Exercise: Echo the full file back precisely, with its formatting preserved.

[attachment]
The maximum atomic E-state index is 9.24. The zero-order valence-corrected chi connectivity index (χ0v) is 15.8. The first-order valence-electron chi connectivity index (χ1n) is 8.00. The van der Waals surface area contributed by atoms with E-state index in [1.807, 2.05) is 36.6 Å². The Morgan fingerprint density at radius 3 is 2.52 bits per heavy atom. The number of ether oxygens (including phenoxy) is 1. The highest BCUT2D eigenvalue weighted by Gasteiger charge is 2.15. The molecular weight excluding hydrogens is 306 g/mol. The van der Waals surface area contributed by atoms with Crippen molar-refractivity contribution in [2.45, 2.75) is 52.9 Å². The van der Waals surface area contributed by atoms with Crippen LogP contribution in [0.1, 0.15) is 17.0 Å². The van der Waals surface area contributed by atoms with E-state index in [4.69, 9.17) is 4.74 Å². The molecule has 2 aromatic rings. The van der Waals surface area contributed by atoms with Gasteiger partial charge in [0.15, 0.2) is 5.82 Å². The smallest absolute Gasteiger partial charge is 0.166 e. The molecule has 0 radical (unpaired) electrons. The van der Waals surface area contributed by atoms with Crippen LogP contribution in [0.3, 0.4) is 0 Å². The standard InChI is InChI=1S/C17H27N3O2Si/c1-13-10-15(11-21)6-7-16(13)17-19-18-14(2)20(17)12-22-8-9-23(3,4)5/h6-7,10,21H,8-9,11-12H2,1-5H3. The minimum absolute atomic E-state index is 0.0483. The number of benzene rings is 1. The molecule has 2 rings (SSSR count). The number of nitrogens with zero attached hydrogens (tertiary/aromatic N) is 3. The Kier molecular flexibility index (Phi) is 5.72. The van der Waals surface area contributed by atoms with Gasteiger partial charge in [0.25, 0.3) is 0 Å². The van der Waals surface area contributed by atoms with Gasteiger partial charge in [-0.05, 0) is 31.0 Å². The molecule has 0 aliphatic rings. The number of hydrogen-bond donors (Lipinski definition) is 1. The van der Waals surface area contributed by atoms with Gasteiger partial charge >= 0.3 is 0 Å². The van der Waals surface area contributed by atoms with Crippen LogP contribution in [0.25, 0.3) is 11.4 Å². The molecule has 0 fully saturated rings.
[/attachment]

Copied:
The maximum atomic E-state index is 9.24. The zero-order valence-corrected chi connectivity index (χ0v) is 15.8. The first-order valence-electron chi connectivity index (χ1n) is 8.00. The van der Waals surface area contributed by atoms with E-state index in [1.807, 2.05) is 36.6 Å². The Morgan fingerprint density at radius 3 is 2.52 bits per heavy atom. The number of ether oxygens (including phenoxy) is 1. The highest BCUT2D eigenvalue weighted by Gasteiger charge is 2.15. The molecular weight excluding hydrogens is 306 g/mol. The van der Waals surface area contributed by atoms with Crippen molar-refractivity contribution in [2.45, 2.75) is 52.9 Å². The van der Waals surface area contributed by atoms with Crippen LogP contribution in [0.1, 0.15) is 17.0 Å². The van der Waals surface area contributed by atoms with E-state index in [4.69, 9.17) is 4.74 Å². The molecule has 2 aromatic rings. The van der Waals surface area contributed by atoms with Gasteiger partial charge in [0.15, 0.2) is 5.82 Å². The smallest absolute Gasteiger partial charge is 0.166 e. The molecule has 0 radical (unpaired) electrons. The van der Waals surface area contributed by atoms with Crippen LogP contribution in [0.3, 0.4) is 0 Å². The standard InChI is InChI=1S/C17H27N3O2Si/c1-13-10-15(11-21)6-7-16(13)17-19-18-14(2)20(17)12-22-8-9-23(3,4)5/h6-7,10,21H,8-9,11-12H2,1-5H3. The minimum absolute atomic E-state index is 0.0483. The number of benzene rings is 1. The molecule has 2 rings (SSSR count). The number of nitrogens with zero attached hydrogens (tertiary/aromatic N) is 3. The Kier molecular flexibility index (Phi) is 5.72. The van der Waals surface area contributed by atoms with Gasteiger partial charge in [0.25, 0.3) is 0 Å². The van der Waals surface area contributed by atoms with Gasteiger partial charge in [-0.05, 0) is 31.0 Å². The molecule has 0 aliphatic rings. The number of hydrogen-bond donors (Lipinski definition) is 1. The van der Waals surface area contributed by atoms with Gasteiger partial charge >= 0.3 is 0 Å². The van der Waals surface area contributed by atoms with Crippen LogP contribution in [0.25, 0.3) is 11.4 Å². The molecule has 0 fully saturated rings.